Largest planned burn program achieved in two decades
Wednesday 4 July, 2012
More planned burning has been completed on Victoria’s public land during the past year than any other year since 1991, despite it being one of the wettest years on record.
Department of Sustainability and Environment (DSE) and Parks Victoria completed more than 197,000 hectares of planned burning in 2011/12 as part of an integrated plan to reduce bushfire risk.
DSE Chief Fire Officer, Ewan Waller said this was a great achievement and was key to reducing the risk and impact of bushfires to people, property and communities.
“Weather was a challenge for us this year – some parts of the state had record-breaking rain during autumn, usually the peak time for burning, while other areas were too dry to burn safely.
“We completed at least 90 per cent of each region’s program except for Gippsland, where it was too wet – DSE and Parks Victoria staff were instead providing significant support to respond to floods in Gippsland.
“We also carried out extensive clearing and preparation work to get burn sites ready in parts of the state that remained too wet for burning. We have around 180,000 hectares ready to burn when the weather becomes suitable.
“In addition, Parks Victoria completed 800 hectares of fuel reduction in outer Melbourne’s bushland – including high risk areas such as the Dandenong Ranges National Park – using non-burning techniques such as slashing.”
Mr Waller said DSE is making good progress in working towards the Victorian Bushfires Royal Commission planned burning target of five per cent of public land, or 390,000 hectares.
“The Government has invested an additional $35.1 million for the next 12 months to scale up the program to 250,000 hectares and we are in a good position to reach that target, depending on weather.”
Mr Waller said the planned burning program is driven by a risk-based strategy focused on protecting lives and property.
“Part of how we do this is by dividing public land into different fire management zones to determine if and how planned burning should be applied in different areas.
“Burns in the two zones closest to communities, which include areas like the Otways, provide the greatest protection to people and assets and are typically small, complex and very resource intensive.
“When working towards meeting the five per cent target, these zones are our priority. This year our program has covered more than six per cent of the land in each of these two zones.”
With DSE’s planned burn program now well established, Mr Waller took the opportunity to announce that he will not be seeking to renew his contract for the Chief Fire Officer role when his current term ends in November this year.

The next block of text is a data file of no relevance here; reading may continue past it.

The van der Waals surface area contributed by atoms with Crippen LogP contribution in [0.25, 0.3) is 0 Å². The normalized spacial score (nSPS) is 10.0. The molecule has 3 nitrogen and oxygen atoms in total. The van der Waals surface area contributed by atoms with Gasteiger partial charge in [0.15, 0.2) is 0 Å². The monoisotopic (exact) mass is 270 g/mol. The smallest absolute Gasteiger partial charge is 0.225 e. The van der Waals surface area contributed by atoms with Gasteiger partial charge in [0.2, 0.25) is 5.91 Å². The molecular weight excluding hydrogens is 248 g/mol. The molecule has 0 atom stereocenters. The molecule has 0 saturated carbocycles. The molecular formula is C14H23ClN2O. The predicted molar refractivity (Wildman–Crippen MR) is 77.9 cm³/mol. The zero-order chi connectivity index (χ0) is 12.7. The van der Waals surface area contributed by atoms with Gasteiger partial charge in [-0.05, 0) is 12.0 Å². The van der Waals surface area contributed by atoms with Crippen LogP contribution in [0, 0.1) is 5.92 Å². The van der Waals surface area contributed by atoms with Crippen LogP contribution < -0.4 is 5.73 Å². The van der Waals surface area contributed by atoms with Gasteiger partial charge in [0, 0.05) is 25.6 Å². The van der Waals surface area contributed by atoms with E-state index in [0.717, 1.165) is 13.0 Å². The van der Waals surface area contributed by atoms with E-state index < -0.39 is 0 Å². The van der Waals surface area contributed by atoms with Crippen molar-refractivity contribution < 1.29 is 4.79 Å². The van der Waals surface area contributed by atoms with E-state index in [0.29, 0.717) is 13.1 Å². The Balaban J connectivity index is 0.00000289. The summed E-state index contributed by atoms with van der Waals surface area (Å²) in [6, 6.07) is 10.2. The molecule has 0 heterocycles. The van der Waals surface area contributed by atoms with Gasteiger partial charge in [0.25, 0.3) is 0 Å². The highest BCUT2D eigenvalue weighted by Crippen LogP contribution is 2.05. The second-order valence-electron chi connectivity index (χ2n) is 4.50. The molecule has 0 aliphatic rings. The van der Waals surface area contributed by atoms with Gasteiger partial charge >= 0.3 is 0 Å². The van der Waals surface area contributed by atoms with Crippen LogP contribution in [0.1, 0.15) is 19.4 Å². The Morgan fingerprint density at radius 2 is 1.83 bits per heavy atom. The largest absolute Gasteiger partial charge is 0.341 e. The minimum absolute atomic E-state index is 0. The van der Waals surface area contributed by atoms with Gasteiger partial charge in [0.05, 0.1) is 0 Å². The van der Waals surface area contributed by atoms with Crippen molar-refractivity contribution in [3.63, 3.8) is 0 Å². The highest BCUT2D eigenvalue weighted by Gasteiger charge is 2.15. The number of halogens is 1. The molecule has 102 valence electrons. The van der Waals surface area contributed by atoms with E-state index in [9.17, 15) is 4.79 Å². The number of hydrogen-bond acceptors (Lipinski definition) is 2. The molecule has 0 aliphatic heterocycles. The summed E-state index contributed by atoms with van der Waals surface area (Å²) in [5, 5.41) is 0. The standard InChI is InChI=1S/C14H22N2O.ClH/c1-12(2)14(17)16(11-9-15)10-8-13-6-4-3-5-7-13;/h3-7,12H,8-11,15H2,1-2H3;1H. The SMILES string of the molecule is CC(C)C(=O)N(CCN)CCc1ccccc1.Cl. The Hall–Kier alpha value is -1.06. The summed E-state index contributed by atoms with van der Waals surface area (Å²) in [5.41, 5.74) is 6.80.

“I stayed on in the role after the devastating 2009 Black Saturday fires so I could play my part in leading and delivering the critical work in fire prevention, particularly the increase in planned burning,” he said.
“I also wanted to be closely involved in this important period of rebuilding and supporting the development of a fully integrated fire-fighting force led by the Fire Services Commissioner.
“But after 40 years working in various fire and land management roles I’ve decided it’s time to move on. It’s been a pleasure to work with my colleagues at DSE and all involved in land and fire management and with the community.
“I am proud of the efforts of our fire crews, both in fighting bushfires and in the difficult and demanding work of planned burning. Dedicated and committed people work in these fire fighting roles and I respect all who take it on.
“The Chief Fire Officer position is demanding yet also rewarding. It’s time for a fresh approach to this important role.”
DSE Acting Secretary Adam Fennessy said Mr Waller has contributed his expertise in forest, land management and fire roles for more than 40 years.
“I want to thank Ewan for his commitment and professionalism in serving as our Chief Fire Officer for seven years and I wish him well for the future,” Mr Fennessy said.
“He has been instrumental in working with other agencies to build for Victoria one of the world’s most integrated and community-based fire management structures.
“I am pleased that, although intending to spend more time on his Gippsland farm, Ewan will continue to undertake work in fire and land management, so he won’t be lost to the department or Victorian community.”
A new Chief Fire Office will be appointed later this year. This role will be advertised early August.
11 May 2013 10:00am - 8 Jun 2013 2:30pm
This course is an intensive introduction to Botanical Drawing and Painting. Develop observation skills and learn about tonal values, pencil and ink rendering, composition, colour, watercolour and gouache' Explore, develop and understand a variety of techniques to create your own detailed botanical studies. Time: Saturdays 11 May to 8 June, 5 x 4.5 hours = 20 …
19 May 2013 8:00am-3:00pm
An annual event where pets take their owners for a walk around the lake to raise funds to support RSPCA services.
22 May 2013 5:15pm-6:15pm
The bat count is held once a month at dusk when the whole colony of 10,000 -20,000 bats fly out to feed around Melbourne’s suburbs. New counters are very welcome and much appreciated. Experience is not necessary as training is provided on the night. Wear comfortable shoes for walking, dress …